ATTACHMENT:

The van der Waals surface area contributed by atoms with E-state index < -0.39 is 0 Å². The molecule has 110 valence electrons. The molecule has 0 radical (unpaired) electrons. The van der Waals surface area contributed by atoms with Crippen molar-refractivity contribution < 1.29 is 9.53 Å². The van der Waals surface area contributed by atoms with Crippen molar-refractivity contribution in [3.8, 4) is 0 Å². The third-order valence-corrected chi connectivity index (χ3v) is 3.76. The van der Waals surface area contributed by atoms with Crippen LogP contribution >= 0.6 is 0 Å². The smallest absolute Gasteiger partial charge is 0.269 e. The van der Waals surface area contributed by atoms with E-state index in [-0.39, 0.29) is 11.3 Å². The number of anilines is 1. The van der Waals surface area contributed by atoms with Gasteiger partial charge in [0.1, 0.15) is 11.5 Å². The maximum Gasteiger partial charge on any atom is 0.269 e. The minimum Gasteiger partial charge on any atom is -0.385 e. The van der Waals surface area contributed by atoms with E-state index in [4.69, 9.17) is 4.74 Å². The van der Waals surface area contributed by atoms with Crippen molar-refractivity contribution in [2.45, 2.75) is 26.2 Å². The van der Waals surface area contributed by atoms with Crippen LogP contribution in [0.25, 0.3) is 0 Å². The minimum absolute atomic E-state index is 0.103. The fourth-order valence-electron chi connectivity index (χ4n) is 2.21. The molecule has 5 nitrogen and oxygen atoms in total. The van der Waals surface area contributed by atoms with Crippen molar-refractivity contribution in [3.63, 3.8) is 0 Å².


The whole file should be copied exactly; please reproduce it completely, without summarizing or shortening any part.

The van der Waals surface area contributed by atoms with E-state index < -0.39 is 0 Å². The molecule has 110 valence electrons. The molecule has 0 radical (unpaired) electrons. The van der Waals surface area contributed by atoms with Crippen molar-refractivity contribution < 1.29 is 9.53 Å². The van der Waals surface area contributed by atoms with Crippen molar-refractivity contribution in [3.8, 4) is 0 Å². The third-order valence-corrected chi connectivity index (χ3v) is 3.76. The van der Waals surface area contributed by atoms with Crippen LogP contribution >= 0.6 is 0 Å². The smallest absolute Gasteiger partial charge is 0.269 e. The van der Waals surface area contributed by atoms with E-state index in [-0.39, 0.29) is 11.3 Å². The number of anilines is 1. The van der Waals surface area contributed by atoms with Gasteiger partial charge in [0.1, 0.15) is 11.5 Å². The maximum Gasteiger partial charge on any atom is 0.269 e. The minimum Gasteiger partial charge on any atom is -0.385 e. The van der Waals surface area contributed by atoms with E-state index in [4.69, 9.17) is 4.74 Å². The van der Waals surface area contributed by atoms with Crippen molar-refractivity contribution in [2.45, 2.75) is 26.2 Å². The van der Waals surface area contributed by atoms with Crippen LogP contribution in [0.25, 0.3) is 0 Å². The minimum absolute atomic E-state index is 0.103. The fourth-order valence-electron chi connectivity index (χ4n) is 2.21. The molecule has 5 nitrogen and oxygen atoms in total. The van der Waals surface area contributed by atoms with Crippen molar-refractivity contribution in [3.63, 3.8) is 0 Å².